Who’s at the steering wheel?

 The current telematics products on offer are very much insurer-driven: the insurer takes responsibility for selecting the telematics technology and installing it in the vehicle. There are obvious motives for an insurer to take this role: aside from the claims mitigation benefits and the ability to understand how a vehicle is being driven, telematics products tend to engage the customer with greater frequency due to information being available about the customer’s driving performance, leading to more insurer:customer touchpoints. This gives insurers the opportunity to divert their customers’ focus towards their product’s brand, service and quality and, critically, away from price.
 Over the next several years, the need for such telematics technology installations will likely reduce. From 2014, all car manufacturers will be required to install telematics technology in their new vehicles, which not only removes the installation costs but the need to install specific technology for insurance purposes: it will already be there! One can imagine a world where the telematics technology is simply an extra feature of the already very sophisticated on-dashboard computer systems which already provide detailed data about how the car is being driven, its servicing requirements and, of course, entertainment to passengers. Naturally each car manufacturer will do their own thing in trying to produce the best technology for their customers, which will undoubtedly lead to data challenges for insurers using it for pricing and underwriting purposes, a point we will return to in our next article.

 However it is a clear opportunity for car manufacturers to build on their already strong brands and extend them further into the insurance space, which will likely act to increase their customer loyalty and flow of own damage repairs through their body-shop networks, which typically are a lucrative part of their business models.
 In these two scenarios either the insurer or car manufacturer decides on the technology in use, but maybe there is an alternative solution. Both insurer-installed and inbuilt car manufacturer technologies support telematics insurance solutions akin to the current model: technology installed in a vehicle, either after or at the point of sale, which will inform the insurer about how that vehicle is driven. In the same way that the insurer never actually knows precisely who is driving a vehicle, the telematics insurer will still only know that a vehicle is being driven rather than who is driving it (save airport-like eye detectors or fingerprint readers being installed in cars to identify a specific driver, which is at best unlikely). Maybe a better solution for understanding the risk of driving the vehicle – particularly for the injury related claims cost – would be to know with greater confidence who actually is driving a car. Is it Parent aged 50, or Teenager aged 18?

 Perhaps therefore the ultimate technology solution, and a way to get telematics technologies to the masses, would be to have the technology embedded within a device which the individual is reluctant to part with (or increasingly is an integral part of an individual’s life), such as a Smartphone or similar – which would really put the customer at the wheel. And – belts and braces –pairing a Smartphone with a car’s installed telematics device would give the confidence that a specific driver is driving a specific car. Of course, all these potential developments would be exposed to manipulation (the Teenager “borrowing” a Parent’s phone, for instance), but could give greater ability for the insurer to price for the risk correctly and for the customer to know that they are paying a fair cost which reflects their risk, all with a seamlessly smooth delivery of a telematics insurance policy to the customer.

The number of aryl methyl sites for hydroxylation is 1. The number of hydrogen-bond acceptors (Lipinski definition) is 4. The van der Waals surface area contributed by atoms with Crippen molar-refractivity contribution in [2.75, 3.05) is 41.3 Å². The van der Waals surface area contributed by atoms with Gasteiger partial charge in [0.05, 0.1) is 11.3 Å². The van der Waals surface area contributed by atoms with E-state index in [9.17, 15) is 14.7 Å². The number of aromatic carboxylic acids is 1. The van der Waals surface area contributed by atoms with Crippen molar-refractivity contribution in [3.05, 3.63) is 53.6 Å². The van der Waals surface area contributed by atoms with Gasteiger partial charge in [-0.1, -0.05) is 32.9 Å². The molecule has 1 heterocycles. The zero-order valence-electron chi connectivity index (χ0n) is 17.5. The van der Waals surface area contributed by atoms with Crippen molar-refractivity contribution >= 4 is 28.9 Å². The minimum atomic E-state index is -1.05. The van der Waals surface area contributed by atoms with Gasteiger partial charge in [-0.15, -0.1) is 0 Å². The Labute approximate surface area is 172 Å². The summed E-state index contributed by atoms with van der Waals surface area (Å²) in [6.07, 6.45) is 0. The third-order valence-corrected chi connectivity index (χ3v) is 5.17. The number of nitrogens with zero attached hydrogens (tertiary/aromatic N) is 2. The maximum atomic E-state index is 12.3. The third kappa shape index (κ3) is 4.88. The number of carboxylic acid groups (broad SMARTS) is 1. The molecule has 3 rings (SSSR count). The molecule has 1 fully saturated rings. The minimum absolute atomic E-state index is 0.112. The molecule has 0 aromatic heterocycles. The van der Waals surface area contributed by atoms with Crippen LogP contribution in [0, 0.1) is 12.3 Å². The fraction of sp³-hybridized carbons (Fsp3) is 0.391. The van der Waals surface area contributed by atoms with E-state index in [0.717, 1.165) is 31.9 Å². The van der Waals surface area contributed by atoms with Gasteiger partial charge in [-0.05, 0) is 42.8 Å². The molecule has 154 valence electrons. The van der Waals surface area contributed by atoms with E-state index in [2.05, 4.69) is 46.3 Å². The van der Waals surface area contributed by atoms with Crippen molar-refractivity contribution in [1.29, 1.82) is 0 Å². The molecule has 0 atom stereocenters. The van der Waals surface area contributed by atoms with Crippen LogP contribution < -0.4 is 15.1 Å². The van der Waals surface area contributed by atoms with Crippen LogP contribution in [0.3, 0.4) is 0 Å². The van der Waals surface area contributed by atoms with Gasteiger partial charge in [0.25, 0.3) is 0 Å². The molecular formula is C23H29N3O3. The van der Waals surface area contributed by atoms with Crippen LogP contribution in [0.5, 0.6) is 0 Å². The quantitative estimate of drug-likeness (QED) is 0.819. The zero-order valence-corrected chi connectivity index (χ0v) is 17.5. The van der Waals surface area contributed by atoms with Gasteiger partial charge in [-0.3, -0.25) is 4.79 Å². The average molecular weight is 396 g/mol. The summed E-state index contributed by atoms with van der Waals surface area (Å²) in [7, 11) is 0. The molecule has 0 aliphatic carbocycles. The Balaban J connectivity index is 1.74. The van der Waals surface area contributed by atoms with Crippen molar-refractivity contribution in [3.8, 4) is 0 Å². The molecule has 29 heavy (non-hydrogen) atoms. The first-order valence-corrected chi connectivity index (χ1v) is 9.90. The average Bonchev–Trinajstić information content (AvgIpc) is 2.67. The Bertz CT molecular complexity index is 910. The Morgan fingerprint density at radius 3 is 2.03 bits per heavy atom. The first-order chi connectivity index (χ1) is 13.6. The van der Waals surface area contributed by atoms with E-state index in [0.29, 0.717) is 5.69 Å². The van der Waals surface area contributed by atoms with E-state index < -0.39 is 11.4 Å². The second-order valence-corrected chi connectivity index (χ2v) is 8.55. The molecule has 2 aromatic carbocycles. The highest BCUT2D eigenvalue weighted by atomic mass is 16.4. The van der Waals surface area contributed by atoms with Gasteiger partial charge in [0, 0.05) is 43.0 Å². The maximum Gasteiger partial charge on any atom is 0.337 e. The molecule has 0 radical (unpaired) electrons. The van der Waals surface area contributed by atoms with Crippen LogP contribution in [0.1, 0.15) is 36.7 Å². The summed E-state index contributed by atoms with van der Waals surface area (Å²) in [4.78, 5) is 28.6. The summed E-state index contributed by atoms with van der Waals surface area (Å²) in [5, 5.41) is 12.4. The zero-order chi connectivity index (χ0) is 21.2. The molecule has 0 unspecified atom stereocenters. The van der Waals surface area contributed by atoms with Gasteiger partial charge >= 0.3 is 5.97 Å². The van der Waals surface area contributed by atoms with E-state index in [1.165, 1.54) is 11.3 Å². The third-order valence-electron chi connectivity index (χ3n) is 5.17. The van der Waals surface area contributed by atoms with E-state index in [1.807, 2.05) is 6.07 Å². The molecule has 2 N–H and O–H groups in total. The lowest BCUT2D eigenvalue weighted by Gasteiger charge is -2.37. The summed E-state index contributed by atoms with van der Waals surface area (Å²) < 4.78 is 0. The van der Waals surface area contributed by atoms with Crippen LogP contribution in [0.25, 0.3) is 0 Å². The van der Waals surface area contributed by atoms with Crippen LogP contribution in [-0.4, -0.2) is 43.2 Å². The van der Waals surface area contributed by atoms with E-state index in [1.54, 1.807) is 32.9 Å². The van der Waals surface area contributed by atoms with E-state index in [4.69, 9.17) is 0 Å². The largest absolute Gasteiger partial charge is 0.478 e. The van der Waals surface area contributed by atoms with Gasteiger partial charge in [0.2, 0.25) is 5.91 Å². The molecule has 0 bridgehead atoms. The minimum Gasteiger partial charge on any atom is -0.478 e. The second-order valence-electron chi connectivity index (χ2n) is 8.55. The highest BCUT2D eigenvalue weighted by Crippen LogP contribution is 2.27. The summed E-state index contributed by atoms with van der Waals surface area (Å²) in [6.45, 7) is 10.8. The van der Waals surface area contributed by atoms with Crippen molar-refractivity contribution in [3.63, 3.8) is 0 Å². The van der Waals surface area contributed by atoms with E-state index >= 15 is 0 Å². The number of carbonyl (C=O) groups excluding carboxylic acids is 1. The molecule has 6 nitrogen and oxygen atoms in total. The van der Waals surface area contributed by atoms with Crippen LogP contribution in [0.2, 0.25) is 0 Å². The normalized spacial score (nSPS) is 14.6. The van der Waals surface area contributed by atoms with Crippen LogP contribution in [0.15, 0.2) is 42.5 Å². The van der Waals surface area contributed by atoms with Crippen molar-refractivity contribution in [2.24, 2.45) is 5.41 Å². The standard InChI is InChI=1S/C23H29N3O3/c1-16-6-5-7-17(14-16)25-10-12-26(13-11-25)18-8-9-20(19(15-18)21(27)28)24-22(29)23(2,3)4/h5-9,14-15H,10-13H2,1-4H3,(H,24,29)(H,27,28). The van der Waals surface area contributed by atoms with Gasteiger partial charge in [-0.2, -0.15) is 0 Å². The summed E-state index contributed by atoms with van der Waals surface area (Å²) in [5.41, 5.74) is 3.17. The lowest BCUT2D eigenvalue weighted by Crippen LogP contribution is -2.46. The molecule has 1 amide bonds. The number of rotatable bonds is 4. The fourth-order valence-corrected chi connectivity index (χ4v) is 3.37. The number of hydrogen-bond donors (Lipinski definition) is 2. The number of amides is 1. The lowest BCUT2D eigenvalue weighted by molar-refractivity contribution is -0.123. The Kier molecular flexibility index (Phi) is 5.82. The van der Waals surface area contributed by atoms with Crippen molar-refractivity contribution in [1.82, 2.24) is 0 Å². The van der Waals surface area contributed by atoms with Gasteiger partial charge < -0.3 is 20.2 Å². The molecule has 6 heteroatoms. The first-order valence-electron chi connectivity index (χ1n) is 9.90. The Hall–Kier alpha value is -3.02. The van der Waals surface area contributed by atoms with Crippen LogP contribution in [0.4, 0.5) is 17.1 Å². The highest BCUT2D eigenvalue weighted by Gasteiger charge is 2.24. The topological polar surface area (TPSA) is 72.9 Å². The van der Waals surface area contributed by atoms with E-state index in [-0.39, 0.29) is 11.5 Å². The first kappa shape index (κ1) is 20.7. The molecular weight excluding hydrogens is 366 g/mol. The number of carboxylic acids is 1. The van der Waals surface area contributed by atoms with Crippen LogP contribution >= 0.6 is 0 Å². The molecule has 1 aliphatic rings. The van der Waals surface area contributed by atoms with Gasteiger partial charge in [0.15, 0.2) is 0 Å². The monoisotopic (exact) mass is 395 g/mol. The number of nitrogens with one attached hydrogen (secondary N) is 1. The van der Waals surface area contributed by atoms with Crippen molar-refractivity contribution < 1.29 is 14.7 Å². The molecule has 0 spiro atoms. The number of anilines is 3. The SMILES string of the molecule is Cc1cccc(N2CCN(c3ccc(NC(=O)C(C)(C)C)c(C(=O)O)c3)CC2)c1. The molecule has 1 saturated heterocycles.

Can the technology be trusted?

 Technology is all well and good, but we all know that it can fail. Customers need to be confident that their insurance will pay out even if the technology falls over for some reason. Ultimately the responsibility for this must remain with the insurer. Once a certificate of insurance is issued, the insurer is on risk for the compulsory third party liability cover, howsoever the business has been priced. The residual concern for customers will be what happens if the telematics device fails. Will it be obvious that it has failed? Will the insurance policy still be legally binding? If the customer has an accident in which they damage (write off, say) the insured vehicle, will this accidental damage still be covered by the policy? Logic would say yes – foul-play aside it would be unfair to the customer not to cover the claim – but the point remains that customers need to be confident that they can rely on their insurance to pay out when they need it, even when the technology needs a reboot.

 Accepting the technology

 The technology is already there, but its application in a personal lines insurance perspective is still in its relative infancy. Customers are generally not familiar with it, and lack of understanding often breeds suspicion – hardly ideal for the delivery of insurance, which is often cited as a product where the customer does not trust the supplier. As the supply of telematics insurance policies gains in momentum, with reducing costs and greater ease of installation, acceptance of the technology will surely grow. That will take one problem out of the equation. Undoubtedly many more challenges will remain for the expansion of the telematics insurance market, and two of these – data management and how telematics products are offered to the customer alongside traditional products – will be explored in our next two articles.

  

 This article first appeared in the January issue of the Actuarial Post Digital Magazine which can be viewed below.